On February 23 HUD’s Office of Public and Indian Housing (PIH) published an interim rule affecting the Public Housing Assessment System (PHAS). A proposed rule was issued on April 28, 2008, primarily to modify PHAS so that it would conform to public housing agencies’ (PHAs) obligation to convert to asset management (see Memo, 9/16/05).
PHAS was established by a final rule on September 1, 1998 (codified at 24 CFR part 902), expanding PHA evaluations beyond management to include the physical condition of properties, the PHA’s financial condition, and a residents’ service and satisfaction assessment (RASS). On the basis of these four indicators, a PHA receives an overall composite score resulting in a performance designation (e.g., “high”, “standard”, “substandard”, and “troubled”).
Asset management was implemented by regulations issued on September 19, 2005. PHAs with more than 250 units were required to shift from a PHA-wide management model to one that emphasized budgeting, management, and accounting on a project-by-project basis. The amount of funding provided to PHAs also shifted to a formula based on the number of projects.
One of the major shifts of the interim rule just published is to focus the assessment of a PHA’s performance on the sum of the performance of individual projects.
The August 21, 2008 proposed rule would continue to rely upon three of the four performance indicators: physical condition, financial condition, and management operations. However, the resident satisfaction indicator would no longer be the fourth factor. Instead, HUD proposes that it be integrated into the management operations indicator. Management of the Capital Fund program, previously in the management operations indicator, would be established as a stand-alone fourth factor.
The interim rule differs from current rule in several ways. First, the resident service and satisfaction indicator (RASS), as well as the resident survey, are removed for the period that the interim rule is in effect. In the preamble, HUD asserts that it is committed to exploring better means of measuring resident satisfaction, tenant participation, and self-sufficiency. HUD specifically requests ideas from the public so that resident indicators can be incorporated in the final rule.
Second, out of 100 points available for an overall PHA score, the points allotted to the four indicators have changed: the physical condition indicator is increased to 40 points from 30, the financial condition indicator is reduced to 25 points from 30, the management operations indicator is reduced to 25 points from 40, and the new Capital Fund indicator is set at 10 points. The points for the management operations indicator are reduced because only three items will now be measured: occupancy rate, accounts payable, and tenant accounts receivable. The Capital Fund indicator would award up to 5 points for timely obligation of Capital Funds, plus up to an additional 5 points based on the occupancy rate. To receive the full 5 points for occupancy rate, a PHA’s adjusted occupancy rate must be 96% or more.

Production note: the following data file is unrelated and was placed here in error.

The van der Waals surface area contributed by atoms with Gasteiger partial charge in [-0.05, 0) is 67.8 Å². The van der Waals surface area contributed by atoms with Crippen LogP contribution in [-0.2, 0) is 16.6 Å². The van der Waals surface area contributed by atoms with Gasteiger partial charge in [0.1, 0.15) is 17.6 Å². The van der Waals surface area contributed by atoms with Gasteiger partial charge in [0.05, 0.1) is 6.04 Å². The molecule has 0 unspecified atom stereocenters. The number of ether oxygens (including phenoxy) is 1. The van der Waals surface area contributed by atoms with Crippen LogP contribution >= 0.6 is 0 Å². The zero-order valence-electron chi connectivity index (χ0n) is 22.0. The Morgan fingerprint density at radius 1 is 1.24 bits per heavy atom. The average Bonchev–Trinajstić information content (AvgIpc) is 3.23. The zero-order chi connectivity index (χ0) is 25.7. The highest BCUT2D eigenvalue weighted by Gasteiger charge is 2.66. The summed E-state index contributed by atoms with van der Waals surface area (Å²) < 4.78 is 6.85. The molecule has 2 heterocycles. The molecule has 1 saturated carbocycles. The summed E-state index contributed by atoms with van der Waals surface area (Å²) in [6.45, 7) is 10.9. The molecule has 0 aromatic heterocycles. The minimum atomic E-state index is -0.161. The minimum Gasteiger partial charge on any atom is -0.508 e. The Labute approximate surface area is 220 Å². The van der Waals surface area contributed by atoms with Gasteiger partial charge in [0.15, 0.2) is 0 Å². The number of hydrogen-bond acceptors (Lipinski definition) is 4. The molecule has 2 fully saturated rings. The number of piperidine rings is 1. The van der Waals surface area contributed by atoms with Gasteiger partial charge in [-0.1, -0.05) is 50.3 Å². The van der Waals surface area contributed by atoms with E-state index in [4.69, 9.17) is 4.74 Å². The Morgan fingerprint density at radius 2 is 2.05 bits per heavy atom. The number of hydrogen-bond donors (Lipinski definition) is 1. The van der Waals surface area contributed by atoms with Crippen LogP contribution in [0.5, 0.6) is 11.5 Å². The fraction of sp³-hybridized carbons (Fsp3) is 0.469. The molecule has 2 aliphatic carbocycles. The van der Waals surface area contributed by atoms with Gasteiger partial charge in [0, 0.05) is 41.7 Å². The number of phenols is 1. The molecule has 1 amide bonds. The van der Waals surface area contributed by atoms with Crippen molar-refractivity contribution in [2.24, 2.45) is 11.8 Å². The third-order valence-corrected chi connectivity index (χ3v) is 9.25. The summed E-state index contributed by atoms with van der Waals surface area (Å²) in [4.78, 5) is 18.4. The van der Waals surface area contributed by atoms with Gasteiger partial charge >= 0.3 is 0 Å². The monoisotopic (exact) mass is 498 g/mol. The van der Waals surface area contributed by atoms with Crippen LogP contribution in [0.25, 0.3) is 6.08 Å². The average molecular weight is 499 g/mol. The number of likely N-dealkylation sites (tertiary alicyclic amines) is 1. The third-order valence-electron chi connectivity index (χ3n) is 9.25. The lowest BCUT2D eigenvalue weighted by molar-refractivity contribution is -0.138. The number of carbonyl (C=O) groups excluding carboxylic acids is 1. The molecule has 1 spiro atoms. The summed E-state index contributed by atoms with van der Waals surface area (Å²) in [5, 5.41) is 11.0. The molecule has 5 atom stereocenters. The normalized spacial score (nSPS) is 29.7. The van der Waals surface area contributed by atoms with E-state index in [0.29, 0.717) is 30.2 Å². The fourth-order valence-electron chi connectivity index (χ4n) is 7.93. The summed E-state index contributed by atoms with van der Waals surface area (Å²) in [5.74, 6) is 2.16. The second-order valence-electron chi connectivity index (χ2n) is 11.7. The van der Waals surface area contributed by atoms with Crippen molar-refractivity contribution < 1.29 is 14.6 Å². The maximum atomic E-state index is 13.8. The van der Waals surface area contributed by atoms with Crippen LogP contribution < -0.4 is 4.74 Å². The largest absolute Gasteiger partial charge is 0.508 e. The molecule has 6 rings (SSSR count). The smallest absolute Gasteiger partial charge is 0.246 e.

Third, for PHAs with 250 units or more, a project that receives a physical inspection score of 90 or higher will only need to be inspected every three years, while a project with a score between 80 and 89 will be inspected every two years. All other projects will be inspected annually. For PHAs with fewer than 250 units, high performing PHAs will receive PHAS assessments every three years, instead of every other year.
Finally, the current PHAS rule has provided for an upward adjustment of the overall physical score for a property when negative conditions were beyond the control of the PHA, such as the poor physical condition of the property or the overall depressed condition of the surrounding neighborhood. The interim rule reduces the number of adjustment points from 3 to 2 points, 1 point for poor physical condition of the property and 1 point for the economic condition of the neighborhood. The interim rule applies the neighborhood adjustment factor to census tracts with at least a 40% poverty rate, down from 51%. In addition, the interim rule raises the required age of a project under consideration for the physical condition adjustment from 10 years to 28 years.
The interim rule goes into effect on March 25, and HUD will accept comments until April 25.
The interim rule is at http://edocket.access.gpo.gov/2011/pdf/2011-2659.pdf
Separate notices regarding changes to the scoring areas were also published:
Physical Condition Scoring, http://edocket.access.gpo.gov/2011/pdf/2011-2633.pdf
Capital Fund Scoring, http://edocket.access.gpo.gov/2011/pdf/2011-2657.pdf.
Financial Conditions Scoring, http://edocket.access.gpo.gov/2011/pdf/2011-2656.pdf
Management Operations Scoring, http://edocket.access.gpo.gov/2011/pdf/2011-2658.pdf